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Star Wars: Master And Apprentice Book Review


Claudia Gray returns to the “Star Wars” universe with “Master And Apprentice.”

In “Star Wars: Master And Apprentice,” readers get a new Qui-Gon Jinn and Obi-Wan Kenobi centric tale largely set before the events of “Star Wars: The Phantom Menace.” So as to not get too heavily into the events of the story, I will say the novel contains storylines involving two jewel thieves (Rahara and Pax), political unrest on Pijal and its moon, a powerful and shady corporation using slave labor named Czerka, a Jedi (Rael) acting as Lord Regent on Pijal, Qui-Gon’s past as the apprentice to Count Dooku, a treaty regarding Pijal’s future and a new hypserspace corridor, a political group known as the Opposition who may or may not be dangerous, Jedi prophecies and visions, shields against lightsabers, and tension between Qui-Gon and Obi-Wan. How does everything fit together? You’ll have to find out for yourself.

It’s no secret that Claudia Gray has written many of the best novels of the current “Star Wars” canon and I’m happy to say that “Star Wars: Master And Apprentice” is another winner from the beloved author despite its flaws (I’ll get to that in a bit). As the title suggests, the heart of the story is about Qui-Gon Jinn and Obi-Wan Kenobi and, indeed, the book is at its best when it focuses on these two characters. It’s fascinating to learn about their rocky dynamic and the fundamental differences between them as individuals and Jedi. It perfectly fits in with what we know and see in “Star Wars: The Phantom Menace.” The most rewarding part of the story, however, is when Gray explores Qui-Gon Jinn more. As mentioned above, prophecies and visions play a part in the story and they’re both intriguingly connected to Qui-Gon. We also get some surprising answers to subjects addressed in the prequels and we also discover how Qui-Gon’s connection to the force deepens. Equally appealing here are the flashbacks to Qui-Gon’s past and his time with his own Master Count Dooku. While Dooku’s appearances are limited, they do provide great insight into his time as a Jedi. I’d imagine we’ll learn even more about his character in the forthcoming audio drama “Dooku: Jedi Lost.”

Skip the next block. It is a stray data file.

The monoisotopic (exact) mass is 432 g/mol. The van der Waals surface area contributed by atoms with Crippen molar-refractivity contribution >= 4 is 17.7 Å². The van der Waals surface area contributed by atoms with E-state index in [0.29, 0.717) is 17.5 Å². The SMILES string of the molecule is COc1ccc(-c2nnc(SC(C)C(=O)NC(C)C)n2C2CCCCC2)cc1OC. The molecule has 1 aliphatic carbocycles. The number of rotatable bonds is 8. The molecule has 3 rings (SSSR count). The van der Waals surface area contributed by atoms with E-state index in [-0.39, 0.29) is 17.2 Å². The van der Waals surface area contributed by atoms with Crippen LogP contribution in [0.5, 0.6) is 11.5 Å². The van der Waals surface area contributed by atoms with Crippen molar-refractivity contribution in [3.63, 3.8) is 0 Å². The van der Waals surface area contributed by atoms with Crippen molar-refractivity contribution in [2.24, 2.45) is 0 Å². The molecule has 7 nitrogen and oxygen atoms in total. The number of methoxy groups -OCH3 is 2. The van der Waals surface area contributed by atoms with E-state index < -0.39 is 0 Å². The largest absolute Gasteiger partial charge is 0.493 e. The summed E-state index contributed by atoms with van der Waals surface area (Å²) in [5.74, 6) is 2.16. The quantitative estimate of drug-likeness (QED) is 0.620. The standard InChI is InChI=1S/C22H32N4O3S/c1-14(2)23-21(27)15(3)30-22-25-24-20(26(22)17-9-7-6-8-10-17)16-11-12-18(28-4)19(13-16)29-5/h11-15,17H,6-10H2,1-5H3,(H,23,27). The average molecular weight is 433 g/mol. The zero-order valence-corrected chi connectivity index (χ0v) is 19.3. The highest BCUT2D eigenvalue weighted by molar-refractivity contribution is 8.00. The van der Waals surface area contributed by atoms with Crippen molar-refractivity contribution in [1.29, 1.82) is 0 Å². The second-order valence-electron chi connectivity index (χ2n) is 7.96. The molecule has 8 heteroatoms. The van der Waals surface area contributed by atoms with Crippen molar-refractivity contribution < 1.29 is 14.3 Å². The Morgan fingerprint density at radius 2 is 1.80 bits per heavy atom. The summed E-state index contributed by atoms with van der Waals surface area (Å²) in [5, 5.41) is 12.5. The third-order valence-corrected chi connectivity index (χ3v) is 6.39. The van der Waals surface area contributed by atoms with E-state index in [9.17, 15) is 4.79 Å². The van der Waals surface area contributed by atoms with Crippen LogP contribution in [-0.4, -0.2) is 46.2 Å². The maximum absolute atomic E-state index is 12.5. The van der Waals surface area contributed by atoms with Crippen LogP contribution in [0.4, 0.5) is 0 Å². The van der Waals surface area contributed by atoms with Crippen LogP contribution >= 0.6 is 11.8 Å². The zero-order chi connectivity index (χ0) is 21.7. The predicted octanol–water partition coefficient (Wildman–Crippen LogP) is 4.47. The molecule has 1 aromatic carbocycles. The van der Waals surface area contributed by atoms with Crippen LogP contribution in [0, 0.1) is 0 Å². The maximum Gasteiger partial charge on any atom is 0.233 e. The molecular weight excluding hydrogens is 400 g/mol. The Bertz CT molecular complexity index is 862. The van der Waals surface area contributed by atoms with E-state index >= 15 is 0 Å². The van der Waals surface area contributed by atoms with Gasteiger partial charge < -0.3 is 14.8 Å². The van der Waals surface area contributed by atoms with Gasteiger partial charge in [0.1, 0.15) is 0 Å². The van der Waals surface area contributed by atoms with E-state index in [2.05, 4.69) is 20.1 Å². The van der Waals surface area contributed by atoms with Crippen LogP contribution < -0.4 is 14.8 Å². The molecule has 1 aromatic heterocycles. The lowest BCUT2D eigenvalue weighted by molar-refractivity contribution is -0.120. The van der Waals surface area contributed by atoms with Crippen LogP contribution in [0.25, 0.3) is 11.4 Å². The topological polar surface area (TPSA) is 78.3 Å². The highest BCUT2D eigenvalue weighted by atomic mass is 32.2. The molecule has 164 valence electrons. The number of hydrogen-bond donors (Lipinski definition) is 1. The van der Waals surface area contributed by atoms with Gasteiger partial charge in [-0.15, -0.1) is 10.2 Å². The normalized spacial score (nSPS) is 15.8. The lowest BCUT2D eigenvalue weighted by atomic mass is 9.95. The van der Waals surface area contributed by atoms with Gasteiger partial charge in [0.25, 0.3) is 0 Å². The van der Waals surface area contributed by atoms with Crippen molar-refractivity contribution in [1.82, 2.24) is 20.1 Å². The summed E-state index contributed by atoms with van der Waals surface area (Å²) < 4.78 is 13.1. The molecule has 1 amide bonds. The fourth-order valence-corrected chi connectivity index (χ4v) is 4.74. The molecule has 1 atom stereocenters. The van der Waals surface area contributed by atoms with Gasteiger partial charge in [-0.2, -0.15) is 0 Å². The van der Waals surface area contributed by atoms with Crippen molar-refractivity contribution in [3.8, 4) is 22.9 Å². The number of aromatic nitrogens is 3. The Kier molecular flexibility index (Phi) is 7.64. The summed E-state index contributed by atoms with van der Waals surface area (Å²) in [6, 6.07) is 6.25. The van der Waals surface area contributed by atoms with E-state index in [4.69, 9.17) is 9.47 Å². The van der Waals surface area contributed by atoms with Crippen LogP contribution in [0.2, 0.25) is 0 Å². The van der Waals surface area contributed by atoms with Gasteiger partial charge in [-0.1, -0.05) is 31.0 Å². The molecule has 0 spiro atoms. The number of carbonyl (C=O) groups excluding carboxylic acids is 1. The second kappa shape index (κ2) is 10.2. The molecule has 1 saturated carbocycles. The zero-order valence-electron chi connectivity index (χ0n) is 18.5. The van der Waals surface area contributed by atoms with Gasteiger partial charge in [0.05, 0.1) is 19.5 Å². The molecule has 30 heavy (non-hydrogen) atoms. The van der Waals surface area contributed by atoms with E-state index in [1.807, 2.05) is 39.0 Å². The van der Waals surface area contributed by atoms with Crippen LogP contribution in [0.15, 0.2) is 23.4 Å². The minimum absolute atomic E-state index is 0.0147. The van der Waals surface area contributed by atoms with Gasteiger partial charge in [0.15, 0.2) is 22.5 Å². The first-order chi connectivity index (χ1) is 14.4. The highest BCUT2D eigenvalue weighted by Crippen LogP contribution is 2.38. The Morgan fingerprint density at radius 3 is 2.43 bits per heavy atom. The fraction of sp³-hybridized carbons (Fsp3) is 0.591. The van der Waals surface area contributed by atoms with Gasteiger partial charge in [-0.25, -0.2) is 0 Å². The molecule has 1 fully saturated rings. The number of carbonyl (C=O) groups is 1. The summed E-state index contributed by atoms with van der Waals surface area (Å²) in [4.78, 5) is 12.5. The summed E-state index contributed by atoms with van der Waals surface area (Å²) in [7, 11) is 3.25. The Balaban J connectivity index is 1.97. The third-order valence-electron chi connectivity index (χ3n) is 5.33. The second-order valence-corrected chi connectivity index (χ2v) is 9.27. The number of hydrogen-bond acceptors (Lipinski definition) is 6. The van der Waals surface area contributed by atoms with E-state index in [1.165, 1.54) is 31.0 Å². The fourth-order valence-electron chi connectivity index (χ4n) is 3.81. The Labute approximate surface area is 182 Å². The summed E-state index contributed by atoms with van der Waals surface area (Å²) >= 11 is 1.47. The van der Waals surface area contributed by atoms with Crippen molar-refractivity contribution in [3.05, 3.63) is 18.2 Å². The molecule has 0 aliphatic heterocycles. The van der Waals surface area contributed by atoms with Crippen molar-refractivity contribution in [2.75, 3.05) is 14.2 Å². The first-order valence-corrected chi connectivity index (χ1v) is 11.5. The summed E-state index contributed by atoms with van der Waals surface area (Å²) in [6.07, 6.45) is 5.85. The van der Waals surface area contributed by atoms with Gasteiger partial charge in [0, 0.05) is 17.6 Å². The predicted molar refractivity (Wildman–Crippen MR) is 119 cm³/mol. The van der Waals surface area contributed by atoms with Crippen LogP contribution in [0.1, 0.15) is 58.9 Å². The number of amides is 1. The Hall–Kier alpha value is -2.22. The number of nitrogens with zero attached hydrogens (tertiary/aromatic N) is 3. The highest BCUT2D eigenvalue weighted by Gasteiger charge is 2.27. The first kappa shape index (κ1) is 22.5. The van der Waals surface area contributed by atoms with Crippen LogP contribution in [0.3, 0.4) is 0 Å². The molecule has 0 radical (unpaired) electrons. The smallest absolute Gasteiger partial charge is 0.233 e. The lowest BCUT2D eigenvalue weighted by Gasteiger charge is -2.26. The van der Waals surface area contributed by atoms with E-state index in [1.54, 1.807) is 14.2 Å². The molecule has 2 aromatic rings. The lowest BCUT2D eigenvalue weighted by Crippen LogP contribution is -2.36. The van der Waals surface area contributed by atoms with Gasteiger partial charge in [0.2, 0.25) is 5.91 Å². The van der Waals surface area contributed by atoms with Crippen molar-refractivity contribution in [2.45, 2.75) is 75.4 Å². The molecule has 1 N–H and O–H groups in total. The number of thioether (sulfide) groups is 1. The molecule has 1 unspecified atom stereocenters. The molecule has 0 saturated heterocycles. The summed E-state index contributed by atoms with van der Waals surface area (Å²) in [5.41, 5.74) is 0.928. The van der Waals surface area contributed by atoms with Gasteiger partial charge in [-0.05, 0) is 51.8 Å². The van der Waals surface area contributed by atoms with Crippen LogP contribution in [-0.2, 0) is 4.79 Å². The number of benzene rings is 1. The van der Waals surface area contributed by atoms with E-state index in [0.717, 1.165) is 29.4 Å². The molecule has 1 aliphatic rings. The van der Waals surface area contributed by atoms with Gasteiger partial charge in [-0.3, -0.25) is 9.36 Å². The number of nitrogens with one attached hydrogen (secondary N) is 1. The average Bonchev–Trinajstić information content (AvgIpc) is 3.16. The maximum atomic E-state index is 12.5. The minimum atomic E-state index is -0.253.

Another aspect that stands out here is the depiction of the Jedi. We get more of a glimpse into the life of a Jedi, how the Jedi Council operates, what goes on in the Jedi Temple, and the inherent flaws of the Jedi Order. Again, it really meshes well with what we see in the prequels.

In terms of the story itself, it’s a bit too busy and reminiscent of “Star Wars: The Phantom Menace” at times. In fact, I’d say it mirrors TPM a bit too much with the story elements involving the treaty, political turmoil, Obi and Jinn on a mission, and a corporate entity. There’s also a bit too much foreshadowing to Anakin’s characters actions although that is more understandable given the context of what takes place.

The new characters (especially Rahara and Pax) are mostly plot devices and feel like distractions from the engrossing stories with Qui-Gon and Obi-Wan. However, there’s one new character that really stands out and that is the Jedi Rael Averross. Without giving too much away, he’s another unorthodox Jedi who has a tragic history and a past with both Qui-Gon and Dooku. His character journey and his potential future in other media could be something special.

April 6, 2019 - Posted by | Book review | , , , , ,

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